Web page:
Ls&Cs: How People View the World, and Their Conclusions

Once again, the issues here are not political, exactly; they are about the underlying issues of how different people view the world, and come to starkly different conclusions, which just happen to reveal themselves politically.

The New Yorker, John Cassidy, 15 Nov 2021: How Republicans Are Distorting Inflation and Supply-Chain Problems, subtitled, “Prices are surging for reasons largely beyond Joe Biden’s control, but that won’t stop G.O.P. cries of ‘Bidenflation.'”


The Atlantic, Anne Applebaum, 15 Nov 2021: The Bad Guys Are Winning,

Subtitled: “If the 20th century was the story of slow, uneven progress toward the victory of liberal democracy over other ideologies—communism, fascism, virulent nationalism—the 21st century is, so far, a story of the reverse.”


Salon, Dan Froomkin, 18 Nov 2021: Media can’t decide on 2022 midterms: Normal politics or total apocalypse?, subtitled, “Some journalists grasp the danger of a Republican comeback — but too many others default to horse-race coverage”

A long noted issue: the media, at least the media attempting to be fair and not obviously partisan, have long followed a policy of “balanced coverage.” Covering both sides of an issue. If “one side” says something, then the “other side” must be given its fair hearing. (Though they never quite do this with obvious loonies, like giving flat-Earthers air time whenever NASA is discussed.) This was the FCC fairness doctrine introduced in 1949, but which was repealed in 1987 (during the Reagan years), and which then allowed obviously partisan news sites like…. well, you know. Even so, the MSM, main stream media, sites who attempt to be fair, still default to a “balanced” coverage which treats elections like horse-races, all about the polling and who will win the election, while avoiding any kind of analysis of the positions of the two parties, and which are coherent and which are not. But increasingly critics are calling out this “balance” as being irresponsible, for not calling out the obvious loonies, like QAnon and those flat-Earthers, and pretending their positions are just ordinary political disagreements with rational people.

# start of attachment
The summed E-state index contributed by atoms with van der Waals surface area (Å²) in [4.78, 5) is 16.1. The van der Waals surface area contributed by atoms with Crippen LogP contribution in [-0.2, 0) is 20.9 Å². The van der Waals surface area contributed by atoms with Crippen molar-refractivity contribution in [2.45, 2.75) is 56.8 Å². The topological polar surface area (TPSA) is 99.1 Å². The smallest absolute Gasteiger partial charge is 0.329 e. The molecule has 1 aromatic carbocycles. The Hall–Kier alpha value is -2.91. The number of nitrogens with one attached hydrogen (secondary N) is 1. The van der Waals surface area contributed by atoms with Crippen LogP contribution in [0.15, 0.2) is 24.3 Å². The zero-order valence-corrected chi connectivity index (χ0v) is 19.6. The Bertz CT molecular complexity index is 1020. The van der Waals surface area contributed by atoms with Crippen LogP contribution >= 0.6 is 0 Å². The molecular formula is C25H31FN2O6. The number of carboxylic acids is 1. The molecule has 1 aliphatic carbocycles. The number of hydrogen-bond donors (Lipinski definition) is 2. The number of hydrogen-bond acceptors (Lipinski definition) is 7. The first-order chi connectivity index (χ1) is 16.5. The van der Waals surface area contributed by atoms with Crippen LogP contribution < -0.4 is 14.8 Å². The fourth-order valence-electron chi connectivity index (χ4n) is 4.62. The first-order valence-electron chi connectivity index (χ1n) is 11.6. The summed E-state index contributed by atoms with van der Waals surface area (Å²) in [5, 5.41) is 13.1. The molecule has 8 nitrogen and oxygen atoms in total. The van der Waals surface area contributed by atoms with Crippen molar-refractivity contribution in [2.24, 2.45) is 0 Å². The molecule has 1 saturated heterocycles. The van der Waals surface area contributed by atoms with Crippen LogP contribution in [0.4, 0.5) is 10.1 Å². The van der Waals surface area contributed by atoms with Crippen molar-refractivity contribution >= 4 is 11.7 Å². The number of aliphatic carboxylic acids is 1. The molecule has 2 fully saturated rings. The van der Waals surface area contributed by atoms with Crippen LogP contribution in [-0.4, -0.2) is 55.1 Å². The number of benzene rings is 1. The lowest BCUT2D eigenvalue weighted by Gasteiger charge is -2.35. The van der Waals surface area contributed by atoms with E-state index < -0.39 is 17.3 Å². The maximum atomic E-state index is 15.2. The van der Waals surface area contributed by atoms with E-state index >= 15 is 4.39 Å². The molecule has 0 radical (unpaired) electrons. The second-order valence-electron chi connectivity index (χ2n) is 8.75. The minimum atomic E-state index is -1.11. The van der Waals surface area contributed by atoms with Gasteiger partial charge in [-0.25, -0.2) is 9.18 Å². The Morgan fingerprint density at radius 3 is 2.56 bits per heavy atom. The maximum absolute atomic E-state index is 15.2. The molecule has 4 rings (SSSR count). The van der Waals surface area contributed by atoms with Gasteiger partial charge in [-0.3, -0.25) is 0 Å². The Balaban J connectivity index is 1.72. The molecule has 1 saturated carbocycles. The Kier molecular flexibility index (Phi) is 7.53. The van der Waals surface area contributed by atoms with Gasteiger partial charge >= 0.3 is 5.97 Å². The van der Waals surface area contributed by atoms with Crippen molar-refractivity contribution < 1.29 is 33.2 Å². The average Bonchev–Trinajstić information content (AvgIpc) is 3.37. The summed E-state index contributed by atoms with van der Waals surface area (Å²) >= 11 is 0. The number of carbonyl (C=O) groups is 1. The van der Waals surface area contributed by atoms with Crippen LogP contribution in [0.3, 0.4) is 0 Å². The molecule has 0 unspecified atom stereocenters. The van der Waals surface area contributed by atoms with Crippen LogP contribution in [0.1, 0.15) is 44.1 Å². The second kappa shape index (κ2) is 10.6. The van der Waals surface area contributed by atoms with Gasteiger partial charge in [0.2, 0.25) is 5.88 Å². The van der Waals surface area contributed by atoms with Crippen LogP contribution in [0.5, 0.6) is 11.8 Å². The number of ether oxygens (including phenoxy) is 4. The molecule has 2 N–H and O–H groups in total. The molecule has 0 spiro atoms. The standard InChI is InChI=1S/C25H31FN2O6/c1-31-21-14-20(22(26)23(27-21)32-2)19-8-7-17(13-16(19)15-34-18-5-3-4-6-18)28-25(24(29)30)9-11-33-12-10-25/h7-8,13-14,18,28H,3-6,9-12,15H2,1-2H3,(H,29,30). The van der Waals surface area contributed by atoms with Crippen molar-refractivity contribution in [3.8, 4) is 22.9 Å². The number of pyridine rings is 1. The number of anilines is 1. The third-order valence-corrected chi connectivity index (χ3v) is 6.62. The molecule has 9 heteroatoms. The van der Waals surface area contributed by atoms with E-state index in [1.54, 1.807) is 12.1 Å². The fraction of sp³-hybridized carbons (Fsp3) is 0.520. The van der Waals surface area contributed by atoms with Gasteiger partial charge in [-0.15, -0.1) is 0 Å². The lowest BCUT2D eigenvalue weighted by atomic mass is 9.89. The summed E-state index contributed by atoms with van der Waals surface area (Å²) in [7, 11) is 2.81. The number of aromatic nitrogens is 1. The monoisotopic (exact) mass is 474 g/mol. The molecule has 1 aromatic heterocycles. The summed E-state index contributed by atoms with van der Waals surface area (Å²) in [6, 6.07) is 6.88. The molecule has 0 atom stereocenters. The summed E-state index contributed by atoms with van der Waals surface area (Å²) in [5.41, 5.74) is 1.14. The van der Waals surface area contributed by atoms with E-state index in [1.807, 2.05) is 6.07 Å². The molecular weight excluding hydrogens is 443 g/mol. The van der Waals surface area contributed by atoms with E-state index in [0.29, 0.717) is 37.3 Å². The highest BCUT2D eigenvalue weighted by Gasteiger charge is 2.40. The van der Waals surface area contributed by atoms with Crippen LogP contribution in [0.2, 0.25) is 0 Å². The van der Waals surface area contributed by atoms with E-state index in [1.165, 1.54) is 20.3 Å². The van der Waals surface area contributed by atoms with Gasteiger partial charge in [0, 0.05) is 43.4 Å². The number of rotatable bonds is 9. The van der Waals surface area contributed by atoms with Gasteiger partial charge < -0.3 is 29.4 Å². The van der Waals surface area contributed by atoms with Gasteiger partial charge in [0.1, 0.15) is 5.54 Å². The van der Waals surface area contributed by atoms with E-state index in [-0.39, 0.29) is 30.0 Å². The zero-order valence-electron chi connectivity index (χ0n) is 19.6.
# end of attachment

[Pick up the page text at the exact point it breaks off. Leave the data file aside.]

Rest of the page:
Which brings us to…


Paul Krugman, The New Yorker, 16 Nov 2021: Policy and the Fog of Politics

In principle, voters should judge politicians by their actions; they should support politicians who pursue policies that help them, oppose politicians whose policies would hurt them. To do this, however, voters should have a reasonably good idea of what policy is doing.

Unfortunately, when it comes to economic policy — which should be the easiest kind of policy to evaluate, since its effects are visible in everyone’s daily life — there are few reasons to be optimistic about the relationship between policy and public opinion.

In a sensible world, voters would have both a reasonably accurate picture of what’s happening in the economy and a basic understanding of what aspects of the economy are under politicians’ control. In the world we live in, neither of these things is true.

This discusses the difference between the current economic statistics that indicate the economy is doing fine in many ways — reduced unemployment, and so on — while individuals polled think the opposite, based on gas prices and other inflationary issues. I think this is an example of how “all politics is local,” which to me means that most voters decides who to vote for based on their immediate personal experience, never mind the broad issues that affect the entire nation and all those people they don’t know.

The point is that it is not well understood that whatever a president does, whether Republican or Democrat, does not affect gas prices in the near term.

Krugman concludes:

Just to be clear, I’m not condemning voters for not being economic experts. People have children to raise, jobs to do, lives to live. Expecting them to be sophisticated policy analysts is unreasonable.

But the fact remains that public perceptions have become extremely disconnected from reality — economics is just one example. It’s a real conundrum. And if you’re waiting for me to propose solutions, well, not today.


But here’s my favorite, today:

Newsweek, 18 Nov 2021: GOP Senate Candidate Calls Fauci a ‘Mass Murderer’ and Kyle Rittenhouse an ‘American Hero’

Jackson Lahmeyer, who is looking to oust Republican Senator James Lankford of Oklahoma, said America is “upside down” if Dr. Anthony Fauci, director of the National Institute of Allergy and Infectious Diseases (NIAID), can walk free and Kyle Rittenhouse is imprisoned.

“They worship a mass murderer. He belongs in prison,” Lahmeyer said in a Facebook live stream on Tuesday, referencing Fauci. “But Kyle Rittenhouse, who defends himself against a convicted pedophile, a convicted woman beater, is fighting for his life not to go to prison. Our nation is living upside down right now.”

Of course, I think *Lahmeyer’s* worldview is “upside down.” Fauci is a medical expert, responding to a very real pandemic, which has killed hundreds of thousands of people around the world; Kyle is a teenage thug who brought a big gun to a protest, looking for trouble, and killed two people who would not have died if he had just stayed home.

This entry was posted in Links & Comments, Politics. Bookmark the permalink.

Leave a Reply

Your email address will not be published.